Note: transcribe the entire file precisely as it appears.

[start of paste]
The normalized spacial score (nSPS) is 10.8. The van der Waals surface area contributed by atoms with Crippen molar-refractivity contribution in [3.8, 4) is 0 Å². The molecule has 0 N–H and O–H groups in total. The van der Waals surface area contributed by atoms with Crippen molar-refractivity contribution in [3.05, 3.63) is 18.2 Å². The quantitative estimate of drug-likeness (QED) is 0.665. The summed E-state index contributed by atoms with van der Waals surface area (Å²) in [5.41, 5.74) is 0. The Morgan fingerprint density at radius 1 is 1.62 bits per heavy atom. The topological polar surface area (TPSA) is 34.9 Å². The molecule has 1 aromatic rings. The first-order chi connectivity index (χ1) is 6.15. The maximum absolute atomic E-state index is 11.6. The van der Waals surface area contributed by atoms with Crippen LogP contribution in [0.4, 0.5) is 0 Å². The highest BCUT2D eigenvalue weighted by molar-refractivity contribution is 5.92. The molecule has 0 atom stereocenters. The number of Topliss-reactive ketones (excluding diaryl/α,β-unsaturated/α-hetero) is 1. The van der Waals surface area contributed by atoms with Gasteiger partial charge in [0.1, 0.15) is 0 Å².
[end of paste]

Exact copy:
The normalized spacial score (nSPS) is 10.8. The van der Waals surface area contributed by atoms with Crippen molar-refractivity contribution in [3.8, 4) is 0 Å². The molecule has 0 N–H and O–H groups in total. The van der Waals surface area contributed by atoms with Crippen molar-refractivity contribution in [3.05, 3.63) is 18.2 Å². The quantitative estimate of drug-likeness (QED) is 0.665. The summed E-state index contributed by atoms with van der Waals surface area (Å²) in [5.41, 5.74) is 0. The Morgan fingerprint density at radius 1 is 1.62 bits per heavy atom. The topological polar surface area (TPSA) is 34.9 Å². The molecule has 1 aromatic rings. The first-order chi connectivity index (χ1) is 6.15. The maximum absolute atomic E-state index is 11.6. The van der Waals surface area contributed by atoms with Crippen LogP contribution in [0.4, 0.5) is 0 Å². The highest BCUT2D eigenvalue weighted by molar-refractivity contribution is 5.92. The molecule has 0 atom stereocenters. The number of Topliss-reactive ketones (excluding diaryl/α,β-unsaturated/α-hetero) is 1. The van der Waals surface area contributed by atoms with Gasteiger partial charge in [0.1, 0.15) is 0 Å².